Stakeholders have called for more collaboration between government, industry and educators if Kenya is to bridge the skills gap that is hindering the country’s tech sector.
Representatives from universities and industry called used a forum at the AITEC East Africa ICT summit on October 25 to call for discussions on how Kenyan graduates could meet the needs of ICT firms.
Research released by the Kenya ICT Board at the end of last year found that companies operating in the ICT sector were having difficulty in finding enough skilled staff, with the skills not present amongst Kenyan graduates to fill the estimated 9,600 jobs that will be created within the sector by next year.
Around a quarter of surveyed companies expressed dissatisfaction with the quality of professionals produced by Kenyan universities, with a third saying they contact external providers to fill these skills gaps rather than employing Kenyan graduates.
HumanIPO has called for better tech training for Kenyan students in the past.
With the awareness of this skills gap now spreading, stakeholders have called for relationships to be developed between industry and educators to establish the needs of the sector and make sure Kenyan education institutes are producing graduates with sufficient skills.
“Hopefully we will bridge the gap by establishing a relationship between industry and educators that is so necessary,” said David Svarrer, CEO of the Digital Age Institute in Kenya. “If we are to boost the ICT sector, if we do what we have to do rather than what we do in our comfort zone, we will boost the economy.”
“If we educate people properly, and not in the mediocre way we are now, then we will prosper.”
Education is at the heart of the issue, with educators expressing a need for industry to sit down with the universities and detail the exact skills and knowledge base required of graduates to ensure Kenyans obtain jobs in the likes of Konza Tech City, rather than seeing those jobs goes to expatriates.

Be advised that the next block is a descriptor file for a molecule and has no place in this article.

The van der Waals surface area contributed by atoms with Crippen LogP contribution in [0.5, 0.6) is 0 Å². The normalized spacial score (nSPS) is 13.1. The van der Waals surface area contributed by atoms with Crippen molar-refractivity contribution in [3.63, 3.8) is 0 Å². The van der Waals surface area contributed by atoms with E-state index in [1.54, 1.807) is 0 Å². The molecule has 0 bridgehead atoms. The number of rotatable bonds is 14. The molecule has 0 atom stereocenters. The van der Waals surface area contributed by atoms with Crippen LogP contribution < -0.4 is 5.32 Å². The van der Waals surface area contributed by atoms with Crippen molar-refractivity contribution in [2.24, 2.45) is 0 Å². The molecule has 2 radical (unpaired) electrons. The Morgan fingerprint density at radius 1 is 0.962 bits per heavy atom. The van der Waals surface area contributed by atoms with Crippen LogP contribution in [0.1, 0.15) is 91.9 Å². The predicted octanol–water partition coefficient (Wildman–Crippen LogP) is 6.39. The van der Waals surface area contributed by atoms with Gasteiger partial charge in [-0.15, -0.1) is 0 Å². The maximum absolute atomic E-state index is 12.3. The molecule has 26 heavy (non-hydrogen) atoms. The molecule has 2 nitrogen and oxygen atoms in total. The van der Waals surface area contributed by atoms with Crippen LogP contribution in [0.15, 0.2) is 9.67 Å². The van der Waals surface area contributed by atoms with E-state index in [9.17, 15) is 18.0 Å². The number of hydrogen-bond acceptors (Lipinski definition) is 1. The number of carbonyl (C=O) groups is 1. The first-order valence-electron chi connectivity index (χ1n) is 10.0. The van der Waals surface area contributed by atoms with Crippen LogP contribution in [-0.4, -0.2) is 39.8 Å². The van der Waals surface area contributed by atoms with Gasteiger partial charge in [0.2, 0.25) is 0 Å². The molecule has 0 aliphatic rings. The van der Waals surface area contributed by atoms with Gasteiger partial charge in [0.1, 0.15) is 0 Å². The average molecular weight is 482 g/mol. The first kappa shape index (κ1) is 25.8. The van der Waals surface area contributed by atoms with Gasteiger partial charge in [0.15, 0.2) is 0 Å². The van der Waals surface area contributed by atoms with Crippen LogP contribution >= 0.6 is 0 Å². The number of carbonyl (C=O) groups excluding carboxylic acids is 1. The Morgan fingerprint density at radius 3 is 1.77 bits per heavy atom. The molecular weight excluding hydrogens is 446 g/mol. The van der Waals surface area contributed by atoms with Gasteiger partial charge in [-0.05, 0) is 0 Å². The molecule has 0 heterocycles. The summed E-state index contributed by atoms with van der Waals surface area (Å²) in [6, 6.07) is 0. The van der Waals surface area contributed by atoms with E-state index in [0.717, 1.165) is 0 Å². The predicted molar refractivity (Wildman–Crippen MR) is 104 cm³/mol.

“My desire is to see our graduates integrating in the job market,” said Mary Kiguru, Head of the International Centre for Outsourcing Studies at Kenya Methodist University. “They need to be retrained to fit into a job, to do what the industry needs them to do.”
Kiguru deplored the lack of relevant skills held by graduates leaving Kenyan universities, but said industry must do more in detailing their requirements.
“We need to do an analysis of the current problems in Kenya,” she said. “What will be the knowledge needed to develop the required skills?” She called for a panel of experts, academics and industry players to work together and help develop a new curriculum to meet the needs of the sector. But she said that money would be needed to bring such a forum together.
“If the industry needs solutions, then they need to commit funds,” she said.
The need for a more relevant curriculum was echoed elsewhere. Martin Muckle, MD of technology solutions provider Stonehouse, said a rethink was needed if the universities were to meet the needs of the industry.
“You need to integrate coding into the syllabus,” he said. You have a formal syllabus where the qualification is recognized by the industry.” He also called for teachers to be better educated in IT at teacher training college, calling the lack of such training a “huge problem”.
Kevit Desai, Chairman of the Linking Industry With Academia Trust (LIWA) said that if this collaboration was achieved then the Kenyan ICT sector would be well placed moving forward.
“Going forward, the next step is hugely challenging. Linking industry with academia requires more collaboration,” he said.
“There is so much change, it is so dynamic. We need to align the curriculum to not just now but to what we expect in the sector in five years.”
The tone of the discussion echoed calls made by AITEC chairman Sean Moroney in the build-up the conference for an improvement in ICT education in Kenya.